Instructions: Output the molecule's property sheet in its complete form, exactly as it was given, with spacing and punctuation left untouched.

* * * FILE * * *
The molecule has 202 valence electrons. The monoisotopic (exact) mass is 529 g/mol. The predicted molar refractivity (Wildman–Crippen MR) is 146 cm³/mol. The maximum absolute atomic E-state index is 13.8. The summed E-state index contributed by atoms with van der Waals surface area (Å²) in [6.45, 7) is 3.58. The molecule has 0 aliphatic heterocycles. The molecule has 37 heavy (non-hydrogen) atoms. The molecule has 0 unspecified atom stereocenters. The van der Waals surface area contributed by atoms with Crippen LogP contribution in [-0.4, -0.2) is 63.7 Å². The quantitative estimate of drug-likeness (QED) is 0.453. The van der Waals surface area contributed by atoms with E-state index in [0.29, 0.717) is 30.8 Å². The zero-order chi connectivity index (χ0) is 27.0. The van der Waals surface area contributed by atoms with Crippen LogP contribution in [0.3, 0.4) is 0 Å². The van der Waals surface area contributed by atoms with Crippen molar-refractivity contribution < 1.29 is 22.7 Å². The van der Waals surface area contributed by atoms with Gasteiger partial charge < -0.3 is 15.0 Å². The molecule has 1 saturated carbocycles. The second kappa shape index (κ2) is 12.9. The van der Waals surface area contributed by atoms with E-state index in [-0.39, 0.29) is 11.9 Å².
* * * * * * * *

The molecule has 202 valence electrons. The monoisotopic (exact) mass is 529 g/mol. The predicted molar refractivity (Wildman–Crippen MR) is 146 cm³/mol. The maximum absolute atomic E-state index is 13.8. The summed E-state index contributed by atoms with van der Waals surface area (Å²) in [6.45, 7) is 3.58. The molecule has 0 aliphatic heterocycles. The molecule has 37 heavy (non-hydrogen) atoms. The molecule has 0 unspecified atom stereocenters. The van der Waals surface area contributed by atoms with Crippen LogP contribution in [-0.4, -0.2) is 63.7 Å². The quantitative estimate of drug-likeness (QED) is 0.453. The van der Waals surface area contributed by atoms with E-state index in [0.29, 0.717) is 30.8 Å². The zero-order chi connectivity index (χ0) is 27.0. The van der Waals surface area contributed by atoms with Crippen LogP contribution in [0.3, 0.4) is 0 Å². The van der Waals surface area contributed by atoms with Crippen molar-refractivity contribution < 1.29 is 22.7 Å². The van der Waals surface area contributed by atoms with Gasteiger partial charge < -0.3 is 15.0 Å². The molecule has 1 saturated carbocycles. The second kappa shape index (κ2) is 12.9. The van der Waals surface area contributed by atoms with E-state index in [-0.39, 0.29) is 11.9 Å².